Gianotti v. Independent School District 152, A16-0629 (Minn.) Feb. 8, 2017
The Employee, a school bus monitor, sustained an injury after falling forward and hitting her head and left upper extremity. The Employer and Insurer admitted an injury and paid benefits. Subsequently, the Employee claimed to be suffering from post-concussive syndrome. Benefits were denied after the Employer and Insurer acquired the independent psychological evaluation report of Dr. Paul Arbisi, who opined that the Employee did not suffer a concussive injury and interpreted an MMPI-2 which indicated that the Employee was intentionally attempting to exaggerate, if not feign, her severe psychological and cognitive deficits.
At trial, the Compensation Judge rejected the opinions of the Employee’s treating physicians and found that the Employee did not suffer from a concussive injury, relying principally on Dr. Arbisi’s report. The Employee appealed, asserting that Dr. Arbisi did not have factual foundation for his opinion, and that the Judge’s findings were not supported by substantial evidence.
The W.C.C.A. reversed the compensation judge on two grounds. First it ruled that Dr. Arbisi, as is a psychologist and not a medical doctor, is incompetent to provide expert opinion on a physical injury like a concussion. Secondly, the W.C.C.A. found that Dr. Arbisi did not have factual foundation for his opinion, because he had not viewed school bus video of the incident and that Dr. Arbisi misunderstood the Employee’s post injury symptoms.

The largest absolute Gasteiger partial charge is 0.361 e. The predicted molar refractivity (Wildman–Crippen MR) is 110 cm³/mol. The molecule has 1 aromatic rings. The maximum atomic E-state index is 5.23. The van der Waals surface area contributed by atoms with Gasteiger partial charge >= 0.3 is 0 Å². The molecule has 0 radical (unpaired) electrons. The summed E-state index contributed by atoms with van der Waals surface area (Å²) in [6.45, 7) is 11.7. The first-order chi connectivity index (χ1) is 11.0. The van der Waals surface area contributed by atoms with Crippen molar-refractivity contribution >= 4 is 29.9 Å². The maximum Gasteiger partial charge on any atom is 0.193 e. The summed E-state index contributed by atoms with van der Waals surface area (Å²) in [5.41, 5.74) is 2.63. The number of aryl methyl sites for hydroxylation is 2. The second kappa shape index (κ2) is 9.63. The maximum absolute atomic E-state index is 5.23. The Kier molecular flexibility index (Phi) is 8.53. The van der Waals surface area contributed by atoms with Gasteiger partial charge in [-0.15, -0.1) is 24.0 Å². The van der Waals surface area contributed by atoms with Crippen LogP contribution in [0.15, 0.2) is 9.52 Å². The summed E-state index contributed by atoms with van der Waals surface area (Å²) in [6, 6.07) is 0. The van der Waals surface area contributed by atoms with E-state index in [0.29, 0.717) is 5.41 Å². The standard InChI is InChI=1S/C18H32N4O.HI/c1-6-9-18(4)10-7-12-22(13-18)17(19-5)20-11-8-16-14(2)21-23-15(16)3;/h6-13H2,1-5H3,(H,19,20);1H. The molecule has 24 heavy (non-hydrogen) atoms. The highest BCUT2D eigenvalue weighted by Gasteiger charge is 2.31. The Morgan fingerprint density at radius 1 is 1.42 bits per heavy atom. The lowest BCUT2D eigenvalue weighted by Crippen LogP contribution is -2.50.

The Employer and Insurer appealed to the Minnesota Supreme Court and argued that the W.C.C.A. improperly raised the issue of expert competency, noting that it was agreed by the parties that Dr. Arbisi’s competency was never raised. Further, Dr. Arbisi did have factual foundation for his opinion and the W.C.C.A. improperly applied Hengemuhle in its decision.
The Supreme Court reversed the W.C.C.A.. First, the Minnesota Supreme Court avoided the merits of the competency argument by finding that the Employee had failed to raise the issue, which was therefore forfeit. Consequently, W.C.C.A. improperly raised the issue of expert competency. The Minnesota Supreme Court also found Dr. Arbisi’s report to have sufficient factual foundation, as he enjoyed “as solid factual foundation as any other expert.” It is noted that the W.C.C.A. “mischaracterized a sentence of Dr. Arbisi’s report” to discredit the entire report. The Supreme Court also took issue with the contention that Dr. Arbisi’s failure to view the video made his opinions inadmissible when none of the employee’s treating physicians had reviewed that same video.
As the W.C.C.A. was reversed in full, the Compensation Judge’s Findings and Order were reinstated.